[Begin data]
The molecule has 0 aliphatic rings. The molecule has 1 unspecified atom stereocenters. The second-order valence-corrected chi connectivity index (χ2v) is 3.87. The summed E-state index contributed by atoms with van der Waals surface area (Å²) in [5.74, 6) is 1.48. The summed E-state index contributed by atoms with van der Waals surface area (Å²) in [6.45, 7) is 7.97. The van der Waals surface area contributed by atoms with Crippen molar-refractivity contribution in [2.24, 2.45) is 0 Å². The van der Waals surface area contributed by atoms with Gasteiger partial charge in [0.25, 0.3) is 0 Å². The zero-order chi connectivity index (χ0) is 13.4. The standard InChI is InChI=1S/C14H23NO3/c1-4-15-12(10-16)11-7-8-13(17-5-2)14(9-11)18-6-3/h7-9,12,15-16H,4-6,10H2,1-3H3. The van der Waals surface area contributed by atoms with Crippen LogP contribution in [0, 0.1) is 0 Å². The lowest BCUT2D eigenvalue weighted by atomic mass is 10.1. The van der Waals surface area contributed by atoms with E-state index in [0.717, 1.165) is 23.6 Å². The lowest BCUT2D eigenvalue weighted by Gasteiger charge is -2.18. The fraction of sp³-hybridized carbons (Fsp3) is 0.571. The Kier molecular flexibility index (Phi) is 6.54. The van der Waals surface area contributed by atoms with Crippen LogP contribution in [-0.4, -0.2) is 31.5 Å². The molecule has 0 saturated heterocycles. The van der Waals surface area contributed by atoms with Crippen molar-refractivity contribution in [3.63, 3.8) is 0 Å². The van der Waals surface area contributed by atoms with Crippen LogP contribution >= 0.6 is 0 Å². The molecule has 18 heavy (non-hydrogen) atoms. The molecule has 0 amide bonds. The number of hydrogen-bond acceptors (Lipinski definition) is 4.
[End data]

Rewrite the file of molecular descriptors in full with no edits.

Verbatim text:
The molecule has 0 aliphatic rings. The molecule has 1 unspecified atom stereocenters. The second-order valence-corrected chi connectivity index (χ2v) is 3.87. The summed E-state index contributed by atoms with van der Waals surface area (Å²) in [5.74, 6) is 1.48. The summed E-state index contributed by atoms with van der Waals surface area (Å²) in [6.45, 7) is 7.97. The van der Waals surface area contributed by atoms with Crippen molar-refractivity contribution in [2.24, 2.45) is 0 Å². The van der Waals surface area contributed by atoms with Gasteiger partial charge in [0.25, 0.3) is 0 Å². The zero-order chi connectivity index (χ0) is 13.4. The standard InChI is InChI=1S/C14H23NO3/c1-4-15-12(10-16)11-7-8-13(17-5-2)14(9-11)18-6-3/h7-9,12,15-16H,4-6,10H2,1-3H3. The van der Waals surface area contributed by atoms with Crippen LogP contribution in [0, 0.1) is 0 Å². The lowest BCUT2D eigenvalue weighted by atomic mass is 10.1. The van der Waals surface area contributed by atoms with E-state index in [0.717, 1.165) is 23.6 Å². The lowest BCUT2D eigenvalue weighted by Gasteiger charge is -2.18. The fraction of sp³-hybridized carbons (Fsp3) is 0.571. The Kier molecular flexibility index (Phi) is 6.54. The van der Waals surface area contributed by atoms with Crippen LogP contribution in [-0.4, -0.2) is 31.5 Å². The molecule has 0 saturated heterocycles. The van der Waals surface area contributed by atoms with Crippen molar-refractivity contribution in [3.63, 3.8) is 0 Å². The van der Waals surface area contributed by atoms with Crippen LogP contribution >= 0.6 is 0 Å². The molecule has 18 heavy (non-hydrogen) atoms. The molecule has 0 amide bonds. The number of hydrogen-bond acceptors (Lipinski definition) is 4.